Kitchari (pronounced kitch-a-ree) is a one-pot healing wonder of white bhasmati rice, yellow mung dhal, ghee and digestive spices that is extensively used in Ayurveda to balance the digestion and gently detoxify, whilst nourishing all the tissues of the body.
A Complete Protein
The combination of grain and pulse forms a complete protein that has sustained vegetarians of the Asian subcontinent for thousands of years. The human body needs 20 amino acids to make up proteins for the cells of the body. Of these 20 amino acids, only 11 can be produced by the body. The other 9 amino acids are known as Essential Amino Acids (EAA) as they cannot be produced by the body and need to be obtained from food. Although grains and pulses in isolation from each other have some of these 9 EAA's missing, when combined they compliment each other so that all 9 EAA's are present. It is for this reason that Ayurveda views Kitchari as a complete meal.
Shirodhara is by far the most iconic treatment of Ayurveda. It is considered the King of all treatments, as it treats a wide variety of conditions in Ayurvedic clinical practice.
The name Shirodhara, comes from the two Sanskrit words Shiras meaning ‘head’ and Dhara meaning ‘to pour’. This deeply relaxing and nurturing treatment involves the continuous pouring of warm medicated oil over the forehead, using a pot with a tap that controls the flow of oil. The oil is gently poured from side to side across the forehead, at times resting over the midpoint of the forehead.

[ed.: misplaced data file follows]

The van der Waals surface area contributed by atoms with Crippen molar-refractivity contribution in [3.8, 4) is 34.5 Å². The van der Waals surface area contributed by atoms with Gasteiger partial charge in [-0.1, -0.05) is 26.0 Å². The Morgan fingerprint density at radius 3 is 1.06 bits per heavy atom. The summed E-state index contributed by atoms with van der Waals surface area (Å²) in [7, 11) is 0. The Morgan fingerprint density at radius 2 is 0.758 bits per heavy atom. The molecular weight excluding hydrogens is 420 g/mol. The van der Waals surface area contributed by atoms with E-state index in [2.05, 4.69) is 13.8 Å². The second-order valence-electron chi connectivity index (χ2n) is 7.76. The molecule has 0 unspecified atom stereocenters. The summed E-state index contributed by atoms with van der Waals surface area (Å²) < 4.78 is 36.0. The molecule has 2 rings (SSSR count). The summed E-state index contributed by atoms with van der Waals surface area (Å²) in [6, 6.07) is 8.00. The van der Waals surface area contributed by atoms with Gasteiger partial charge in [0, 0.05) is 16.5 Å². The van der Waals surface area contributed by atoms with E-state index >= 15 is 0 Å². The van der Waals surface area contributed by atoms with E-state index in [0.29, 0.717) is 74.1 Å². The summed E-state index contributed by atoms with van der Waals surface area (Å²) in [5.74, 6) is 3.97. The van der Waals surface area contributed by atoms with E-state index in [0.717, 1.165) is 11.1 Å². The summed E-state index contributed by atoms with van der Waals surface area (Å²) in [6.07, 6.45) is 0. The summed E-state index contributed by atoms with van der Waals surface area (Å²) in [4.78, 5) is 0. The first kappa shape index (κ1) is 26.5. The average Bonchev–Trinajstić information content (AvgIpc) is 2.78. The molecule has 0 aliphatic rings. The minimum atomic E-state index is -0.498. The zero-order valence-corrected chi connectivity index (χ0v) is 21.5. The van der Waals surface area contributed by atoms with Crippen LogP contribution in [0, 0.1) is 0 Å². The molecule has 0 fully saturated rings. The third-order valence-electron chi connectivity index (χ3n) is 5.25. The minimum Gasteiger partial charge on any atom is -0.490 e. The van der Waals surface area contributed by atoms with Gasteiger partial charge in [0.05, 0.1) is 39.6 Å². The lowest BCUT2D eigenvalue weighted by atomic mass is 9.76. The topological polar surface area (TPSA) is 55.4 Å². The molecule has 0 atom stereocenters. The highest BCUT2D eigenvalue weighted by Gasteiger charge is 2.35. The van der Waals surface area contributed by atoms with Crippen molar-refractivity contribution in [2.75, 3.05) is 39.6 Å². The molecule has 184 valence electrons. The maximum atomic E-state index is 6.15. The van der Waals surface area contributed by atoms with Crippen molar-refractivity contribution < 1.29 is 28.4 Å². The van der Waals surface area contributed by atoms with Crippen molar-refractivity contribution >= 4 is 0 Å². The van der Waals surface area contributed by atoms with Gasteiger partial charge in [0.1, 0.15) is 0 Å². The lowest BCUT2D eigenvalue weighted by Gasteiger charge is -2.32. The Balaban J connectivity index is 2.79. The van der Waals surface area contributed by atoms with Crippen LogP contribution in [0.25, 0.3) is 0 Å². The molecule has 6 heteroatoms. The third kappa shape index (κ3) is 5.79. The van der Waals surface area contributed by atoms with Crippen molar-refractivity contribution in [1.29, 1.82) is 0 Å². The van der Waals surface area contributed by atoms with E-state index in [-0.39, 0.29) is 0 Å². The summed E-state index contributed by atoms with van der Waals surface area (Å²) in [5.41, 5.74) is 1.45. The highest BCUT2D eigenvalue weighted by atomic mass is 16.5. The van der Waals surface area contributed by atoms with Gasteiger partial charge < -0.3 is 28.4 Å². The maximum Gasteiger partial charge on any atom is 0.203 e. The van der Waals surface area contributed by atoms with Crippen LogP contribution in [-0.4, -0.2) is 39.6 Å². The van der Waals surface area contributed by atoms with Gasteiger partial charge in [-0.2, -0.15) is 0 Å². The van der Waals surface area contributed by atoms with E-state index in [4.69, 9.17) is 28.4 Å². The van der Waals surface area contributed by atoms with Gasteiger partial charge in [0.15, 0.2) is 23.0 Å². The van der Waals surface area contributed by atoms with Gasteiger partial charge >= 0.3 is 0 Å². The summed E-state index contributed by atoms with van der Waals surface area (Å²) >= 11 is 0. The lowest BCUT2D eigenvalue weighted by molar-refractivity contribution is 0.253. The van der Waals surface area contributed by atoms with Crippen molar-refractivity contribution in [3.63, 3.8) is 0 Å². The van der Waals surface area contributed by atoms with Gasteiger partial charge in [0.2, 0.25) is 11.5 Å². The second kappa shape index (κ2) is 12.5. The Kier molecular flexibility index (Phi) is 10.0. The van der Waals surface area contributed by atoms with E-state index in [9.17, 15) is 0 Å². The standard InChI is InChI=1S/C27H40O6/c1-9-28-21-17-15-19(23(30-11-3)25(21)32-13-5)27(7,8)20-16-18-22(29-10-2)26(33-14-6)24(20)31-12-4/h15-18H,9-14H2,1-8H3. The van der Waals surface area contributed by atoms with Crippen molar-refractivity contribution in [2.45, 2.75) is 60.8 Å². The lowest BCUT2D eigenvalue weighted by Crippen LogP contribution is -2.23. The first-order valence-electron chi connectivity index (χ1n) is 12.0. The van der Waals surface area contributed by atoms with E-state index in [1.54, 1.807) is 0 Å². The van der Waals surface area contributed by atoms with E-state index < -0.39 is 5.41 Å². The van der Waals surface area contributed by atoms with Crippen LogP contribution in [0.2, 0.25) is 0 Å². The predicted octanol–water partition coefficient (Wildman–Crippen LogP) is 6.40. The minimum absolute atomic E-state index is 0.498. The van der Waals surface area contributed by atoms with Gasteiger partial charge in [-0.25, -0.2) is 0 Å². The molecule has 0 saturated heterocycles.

Our digestive system cleans itself throughout the day, in a process called the Migrating Motor Complex (MMC). First described in Western scientific literature in 19051, it remains surprisingly unknown to most. Also known as the ‘Housekeeper’, it is responsible for cleaning the digestive tract in between meals. About an hour after a meal is digested in the small intestine2, three phases of contractions of increasing intensity sweep any remaining undigested particles and microbes from the stomach and small intestine towards the colon for excretion. At the same time, gastric, biliary and pancreatic secretions are released to remove bacteria from the small intestine1.